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What's the Difference Between Executive Orders, Memoranda, and Proclamations, Legally Speaking?

By Christopher Coble, Esq. on January 30, 2017 | Last updated on March 21, 2019

It was a busy first week for President Trump. In its first seven days, the new administration issued 17 executive orders, memoranda, and proclamations, taking action on issues from public schools and pipelines to immigration and national security.

So what do all these presidential actions actually do, and how to they differ?

Executive Orders

An executive order is an official, legally binding mandate from the president to federal agencies under the executive branch, advising them on how to interpret and enforce federal law. Under the Constitution, presidents have "executive power" to direct the day-to-day operations of the federal government, and although executive orders aren't specifically addressed in the document, most agree that such orders are legal as long "as the president has authority in the policy area, and those policies are a reasonable interpretation of court precedent."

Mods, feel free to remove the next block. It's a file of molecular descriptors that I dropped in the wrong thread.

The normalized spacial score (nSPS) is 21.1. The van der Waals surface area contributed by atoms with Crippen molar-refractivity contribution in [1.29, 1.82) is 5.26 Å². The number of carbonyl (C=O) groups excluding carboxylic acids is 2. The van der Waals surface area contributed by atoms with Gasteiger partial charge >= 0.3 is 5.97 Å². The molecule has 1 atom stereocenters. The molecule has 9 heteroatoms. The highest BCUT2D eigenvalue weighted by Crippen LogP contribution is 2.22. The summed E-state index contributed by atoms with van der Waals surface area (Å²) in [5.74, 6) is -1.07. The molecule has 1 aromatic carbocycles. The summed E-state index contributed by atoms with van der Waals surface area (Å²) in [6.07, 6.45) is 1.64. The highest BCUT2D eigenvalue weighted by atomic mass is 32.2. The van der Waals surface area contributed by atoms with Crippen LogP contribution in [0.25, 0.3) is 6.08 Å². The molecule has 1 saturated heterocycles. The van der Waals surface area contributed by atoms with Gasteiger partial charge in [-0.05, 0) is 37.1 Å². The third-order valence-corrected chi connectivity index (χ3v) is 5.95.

But some courts have issued temporary or permanent stays on the enforcement of certain executive orders. Executive orders are printed in the Federal Register and consecutively numbered for publication, and are thought to be a way to keep the public informed of policy directives.


An executive memorandum is -- effectively -- an executive order. They also interpret existing legislation and precedent, and advise agencies on how to act. The only real difference is that there is no established process for how presidents issue or publish executive memoranda. For example, memoranda do not have to be submitted to the Federal Register and may be issued without publication.


Proclamations are largely used for ceremonial purposes and generally don't carry any legal impact. For example, Trump's first proclamation was to designate last week as "National School Choice Week," during which parents should "evaluate the educational opportunities available for their children," and state and federal lawmakers should work to "expand school choice for millions of additional students." (The proclamation was issued on January 26, just two days before the designated week was over.)

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